Treatment

Uveitis due to infection should be treated with the appropriate antimicrobial agent combined with judicious use of corticosteroids to modulate the inflammation. Antimicrobials are specific to the infecting agent, and are discussed in the relevant chapters in this book. Uveitis secondary to lymphoma should be referred to a hematologist-oncologist for treatment. (See Chapter 17 for further discussion of lymphoma.) Uveitis and other ocular inflammatory manifestations of systemic vasculitis should be treated according to the underlying illness.

The therapeutic aims for the patient with uveitis are to control symptoms, decrease inflammation, prevent visual loss, minimize long-term complications of the disease, and keep therapeutic side effects and complications to a minimum. Corticosteroids are the mainstay of treatment for uveitis. Anterior uveitis usually responds to topical corticosteroid therapy such as prednisolone acetate, and mydriatics to ensure the pupil is dilated and moving to limit synechiae formation. With acute attacks, hourly instillation of topical corticosteroids while awake, followed by a taper, may be necessary to achieve prompt control of symptoms. While topical therapy may have limited efficacy in intermediate uveitis, it does not penetrate to the posterior pole of the eye. Posterior uveitis and the common complication of cystoid macular edema (CME) may be treated with triamcinolone (or its equivalent) by injection via the posterior subtenons or the orbital floor. These injections are contraindicated in patients with glaucoma or a history of corticosteroid-induced intraocular pressure elevation. If corticosteroid injections are unsuccessful or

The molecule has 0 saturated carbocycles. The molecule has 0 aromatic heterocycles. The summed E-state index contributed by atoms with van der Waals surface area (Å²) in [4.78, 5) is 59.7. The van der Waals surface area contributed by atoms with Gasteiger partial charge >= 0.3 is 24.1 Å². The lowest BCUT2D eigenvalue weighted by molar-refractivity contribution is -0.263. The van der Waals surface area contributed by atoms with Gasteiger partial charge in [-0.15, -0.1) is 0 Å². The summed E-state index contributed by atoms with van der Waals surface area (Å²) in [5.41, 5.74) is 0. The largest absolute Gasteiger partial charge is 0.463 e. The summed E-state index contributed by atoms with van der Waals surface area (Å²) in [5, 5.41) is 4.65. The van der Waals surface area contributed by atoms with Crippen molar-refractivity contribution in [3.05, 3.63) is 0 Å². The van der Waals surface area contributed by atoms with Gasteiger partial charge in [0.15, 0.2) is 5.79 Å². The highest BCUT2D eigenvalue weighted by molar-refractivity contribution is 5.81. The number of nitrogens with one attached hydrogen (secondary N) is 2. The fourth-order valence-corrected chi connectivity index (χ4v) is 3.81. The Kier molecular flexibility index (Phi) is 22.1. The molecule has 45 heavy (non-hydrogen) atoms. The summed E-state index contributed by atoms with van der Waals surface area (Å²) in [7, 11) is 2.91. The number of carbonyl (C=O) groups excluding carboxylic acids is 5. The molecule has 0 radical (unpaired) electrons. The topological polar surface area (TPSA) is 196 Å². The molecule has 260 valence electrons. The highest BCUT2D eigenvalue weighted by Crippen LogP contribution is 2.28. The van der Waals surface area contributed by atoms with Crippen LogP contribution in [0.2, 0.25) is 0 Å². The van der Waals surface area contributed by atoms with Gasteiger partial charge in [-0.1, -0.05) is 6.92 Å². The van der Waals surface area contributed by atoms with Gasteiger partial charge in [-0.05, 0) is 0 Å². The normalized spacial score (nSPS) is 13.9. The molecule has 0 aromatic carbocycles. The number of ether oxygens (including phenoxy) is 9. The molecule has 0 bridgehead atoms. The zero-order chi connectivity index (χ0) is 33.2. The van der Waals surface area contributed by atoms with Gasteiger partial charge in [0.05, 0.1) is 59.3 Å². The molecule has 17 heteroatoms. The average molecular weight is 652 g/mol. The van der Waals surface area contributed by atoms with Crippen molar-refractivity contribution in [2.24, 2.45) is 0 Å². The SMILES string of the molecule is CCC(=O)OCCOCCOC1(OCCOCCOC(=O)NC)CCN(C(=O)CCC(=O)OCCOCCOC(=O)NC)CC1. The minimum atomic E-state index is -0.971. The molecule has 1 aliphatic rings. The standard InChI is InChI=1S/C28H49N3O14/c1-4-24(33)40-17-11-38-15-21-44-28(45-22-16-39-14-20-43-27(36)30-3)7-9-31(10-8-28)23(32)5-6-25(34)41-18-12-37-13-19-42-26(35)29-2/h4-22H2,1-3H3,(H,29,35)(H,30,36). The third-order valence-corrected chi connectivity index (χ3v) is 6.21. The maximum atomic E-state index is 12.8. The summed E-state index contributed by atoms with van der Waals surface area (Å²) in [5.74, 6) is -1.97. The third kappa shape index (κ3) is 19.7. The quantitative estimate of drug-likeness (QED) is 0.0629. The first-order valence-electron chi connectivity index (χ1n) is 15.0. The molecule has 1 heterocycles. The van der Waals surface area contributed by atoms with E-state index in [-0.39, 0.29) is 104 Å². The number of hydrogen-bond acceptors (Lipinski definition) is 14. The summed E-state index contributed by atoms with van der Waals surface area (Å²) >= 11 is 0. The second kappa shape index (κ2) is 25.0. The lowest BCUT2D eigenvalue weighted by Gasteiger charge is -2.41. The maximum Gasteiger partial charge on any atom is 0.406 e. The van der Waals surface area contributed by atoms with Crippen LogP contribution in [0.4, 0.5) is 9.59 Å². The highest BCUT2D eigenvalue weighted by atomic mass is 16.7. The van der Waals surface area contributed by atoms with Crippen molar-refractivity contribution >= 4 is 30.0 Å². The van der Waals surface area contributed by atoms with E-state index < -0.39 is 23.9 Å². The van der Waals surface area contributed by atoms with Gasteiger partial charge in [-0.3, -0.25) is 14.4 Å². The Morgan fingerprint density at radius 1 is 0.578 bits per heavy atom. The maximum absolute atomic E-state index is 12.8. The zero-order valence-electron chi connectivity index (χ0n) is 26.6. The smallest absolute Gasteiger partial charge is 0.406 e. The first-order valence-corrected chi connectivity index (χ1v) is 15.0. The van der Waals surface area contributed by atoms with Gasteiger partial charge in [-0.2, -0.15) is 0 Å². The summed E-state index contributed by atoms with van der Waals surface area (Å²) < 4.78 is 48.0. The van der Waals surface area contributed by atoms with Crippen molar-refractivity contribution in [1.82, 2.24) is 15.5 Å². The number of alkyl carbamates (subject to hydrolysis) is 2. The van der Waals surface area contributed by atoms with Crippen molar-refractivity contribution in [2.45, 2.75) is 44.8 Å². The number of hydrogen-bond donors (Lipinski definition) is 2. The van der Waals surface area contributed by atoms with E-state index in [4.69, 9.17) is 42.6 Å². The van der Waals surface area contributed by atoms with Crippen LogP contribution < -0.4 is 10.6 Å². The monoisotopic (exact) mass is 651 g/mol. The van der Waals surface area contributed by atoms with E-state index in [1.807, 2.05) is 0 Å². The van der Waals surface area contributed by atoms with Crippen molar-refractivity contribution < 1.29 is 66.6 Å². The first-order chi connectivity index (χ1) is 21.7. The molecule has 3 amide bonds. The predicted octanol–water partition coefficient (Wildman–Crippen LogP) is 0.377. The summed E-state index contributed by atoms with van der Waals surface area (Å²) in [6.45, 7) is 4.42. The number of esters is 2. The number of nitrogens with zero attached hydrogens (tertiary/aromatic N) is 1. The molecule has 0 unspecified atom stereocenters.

TABLE 1 Differential Diagnostic Considerations Based on Site of Ocular Inflammation

Location

Type

Differential diagnostic considerations

Anterior

Spondyloarthropathy (often recurrent) HLA-B27-associated (often recurrent)

Chronic

Juvenile rheumatoid arthritis Sarcoidosis

Fuch's heterochromic cyclitis Herpetic keratouveitis Chronic idiopathic Masquerade syndromes3

Intermediate

Chronic

Multiple sclerosis Sarcoidosis Syphilis Lyme disease Lymphoma

Pars planitis (idiopathic)

Posterior

Acute

Acute retinal necrosis (herpes-related) Toxoplasmosis (often recurrent) Cytomegalovirus (associated with HIV) Serpiginous choroiditis (often recurrent) Fungal endophthalmitis

Behget's disease

Vogt-Koyanagi-Harada syndrome

Syphilis

Lyme disease

Tuberculosis

Toxocara canis

Birdshot choroidopathy

Multifocal choroiditis with panuveitis

Sympathetic ophthalmia

Lymphoma

aMasquerade syndromes include lymphoma and low-grade infections, which are difficult to diagnose.

aMasquerade syndromes include lymphoma and low-grade infections, which are difficult to diagnose.

require a frequency greater than two to four per year, systemic corticosteroid therapy should be considered, particularly if the patient's visual acuity is decreased and CME is present. Treatment usually begins at 1 mg/kg/day of prednisone or equivalent for two weeks, with subsequent taper of the daily dose by 10 mg a week to the lowest dose possible, to minimize corticosteroid side effects (1).

If systemic corticosteroids are ineffective or unable to be tapered to 10 mg/day or less, then consideration should be given to initiation of other systemic immunosuppressive therapy (Table 2) (1,14,16). Surgery may be indicated for certain complications of uveitis such as glaucoma or cataracts. Vitrectomy may be needed to improve vision. Surgery should be performed when the eye is quiet and with a boost in the dose of corticosteroids, as surgery tends to increase uveitic inflammation (1,16).

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